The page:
How Your Warm Up Can Make Or Break You…

You’d be the surprised how many times I’ve actually been asked, “Do we even need to warm up?”

The short answer, is yes. There are many benefits to warming up before exercise, particularly intense exercise, but the real issue here is what the warm up consists of, and whether it actually helps or hinders our training performance.

Why warm up?

Warming up prepares our cardiovascular, neuromuscular and respiratory systems for physical activity. It also prepares us mentally which is particularly important for sports or activities requiring complex and intense movements.

To go a little deeper, the physiological benefits of warming up include:

• Increased muscle temperature improves muscular elasticity.
• Increased core body temperature increases blood and oxygen flow to working muscles.
• Reduces lactic acid build up.
• Increases speed of nerve impulses.
• Ability of Connective tissue to elongate is enhanced.
• Muscles are able to exert greater power.
• Secretion of synovial fluid is enhanced and therefore lubricants the joints.
• Reduces the risk of injury to muscles and joints.

So we’ve established warming up is not only a good thing, it is important to implement at the start of our workout. But how should you warm up?

Raise the Pulse

Try to select movements which use large muscle groups and are limited in range of motion and impact, eg. An elliptical cross trainer machine in the gym, or even a slow jog if outside. Build up to include movements similar to those you will use in the main session and bring your Heart Rate (HR) to just below the intensity of the main session.

man-and-woman-with-elliptical-

 

 

 

 

 

 

 

 

 

 

Mobilize the Joints

It’s common for our ‘normal’ mobility to become restricted, either from sleeping or even our daily activities. To regain this mobility and prepare for intense exercise, start with small movements, and build up to full range of motion. For example, balancing on one leg, then kicking the other leg out straight, gradually increasing the height of the kick with each repetition is a great way to mobilize the hip joint (aka forward leg wings).

Front-leg-Swings

 

 

 

 

 

 

 

 

 

 

Stretching – Dynamic vs Static

Traditionally, static stretching of muscles has been commonplace in warm ups for activities of both individuals and even sporting teams, to increase flexibility and reduce risk of injury. This involves holding a stretch typically between 15 – 30 seconds.

But in recent years, Static stretching during a warm up has been gradually replaced by dynamic stretching, with scientific studies backing up the suggestion that dynamic stretching better prepares the body for athletic performance, while static stretching can actually impede performance. Recent research has found that static stretches may actually decrease the strength in the stretched muscle for up to an hour. A study conducted in 2007 by Fletcher et al showed that 50m sprint performance was worse when using static stretches beforehand, than that of using a solely dynamic stretching approach.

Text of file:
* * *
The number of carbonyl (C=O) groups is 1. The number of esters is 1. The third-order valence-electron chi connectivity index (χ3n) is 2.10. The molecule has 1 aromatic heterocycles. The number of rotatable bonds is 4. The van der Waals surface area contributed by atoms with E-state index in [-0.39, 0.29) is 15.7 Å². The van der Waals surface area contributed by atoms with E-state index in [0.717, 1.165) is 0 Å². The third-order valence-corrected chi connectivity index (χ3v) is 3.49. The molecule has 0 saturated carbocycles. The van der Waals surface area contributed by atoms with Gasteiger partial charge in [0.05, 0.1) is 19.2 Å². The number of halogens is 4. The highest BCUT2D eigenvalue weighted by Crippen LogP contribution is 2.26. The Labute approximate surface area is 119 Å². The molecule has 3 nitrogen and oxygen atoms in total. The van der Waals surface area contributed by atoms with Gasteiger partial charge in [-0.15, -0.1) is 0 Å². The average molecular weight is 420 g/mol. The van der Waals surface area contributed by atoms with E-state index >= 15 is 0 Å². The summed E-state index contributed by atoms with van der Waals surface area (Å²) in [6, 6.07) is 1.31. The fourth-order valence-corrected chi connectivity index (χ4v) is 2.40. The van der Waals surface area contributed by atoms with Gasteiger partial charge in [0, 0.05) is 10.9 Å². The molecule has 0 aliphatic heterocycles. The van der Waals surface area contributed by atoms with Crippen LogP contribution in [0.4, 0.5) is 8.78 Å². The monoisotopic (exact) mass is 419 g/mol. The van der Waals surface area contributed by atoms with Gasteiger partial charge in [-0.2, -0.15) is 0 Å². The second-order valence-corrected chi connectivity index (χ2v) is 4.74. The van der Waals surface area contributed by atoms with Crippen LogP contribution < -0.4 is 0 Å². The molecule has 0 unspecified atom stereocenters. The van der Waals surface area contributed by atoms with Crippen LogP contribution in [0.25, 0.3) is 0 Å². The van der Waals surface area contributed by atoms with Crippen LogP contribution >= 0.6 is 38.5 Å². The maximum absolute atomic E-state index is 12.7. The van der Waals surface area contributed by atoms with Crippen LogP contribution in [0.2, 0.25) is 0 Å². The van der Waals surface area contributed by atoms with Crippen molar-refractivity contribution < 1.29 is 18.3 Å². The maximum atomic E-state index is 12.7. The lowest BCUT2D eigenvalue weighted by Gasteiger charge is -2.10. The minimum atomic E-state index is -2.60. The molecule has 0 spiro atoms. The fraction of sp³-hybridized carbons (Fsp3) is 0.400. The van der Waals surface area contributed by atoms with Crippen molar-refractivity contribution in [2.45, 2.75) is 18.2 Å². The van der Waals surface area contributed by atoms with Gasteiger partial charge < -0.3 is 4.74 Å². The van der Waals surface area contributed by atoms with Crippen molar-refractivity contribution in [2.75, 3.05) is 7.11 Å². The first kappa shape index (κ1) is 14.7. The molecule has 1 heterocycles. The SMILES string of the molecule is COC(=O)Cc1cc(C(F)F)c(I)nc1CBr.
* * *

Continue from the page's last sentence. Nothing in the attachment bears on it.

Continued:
Dynamic stretching involves the movement of muscles and joints without holding the position for longer than a second, and focuses more on the neuromuscular system of the muscle complex. Rather, it involves repetitive contractions of the agonist muscle to produce quick stretches of the antagonist muscle and thereby very specifically prepares the muscle tissue for active contraction and relaxation, similar to that required for sporting situations.

An example of a dynamic stretch, is repeatedly doing a shallow lunge while twisting the torso toward the leading leg.

lunge-with-twist

 

 

 

 

 

 

 

 

 

 

 

 

Another benefit of dynamic stretching is that it maintains the increased HR level and core body temp better than static stretching, which has a relaxation effect which ultimately brings the HR down. I like to integrate dynamic stretching with activities which mimic those about to be performed in the session, such as running through different drills on a speed/agility ladder (gradually building the speed and intensity), with dynamic stretches mixed in.

This doesn’t mean that static stretching shouldn’t have a place in your overall health and fitness regime, as it is extremely beneficial when used after exercise the reduce muscle soreness and increase flexibility.

Just rethink holding those stretches for prolonged periods next time you prepare yourself for that football practice session or early morning triathlon training. Instead, replace it with a good collection of dynamic movements involving all your major body joints and you’ll be better prepared to perform at your best.

 

 

 

Posted in Methodology.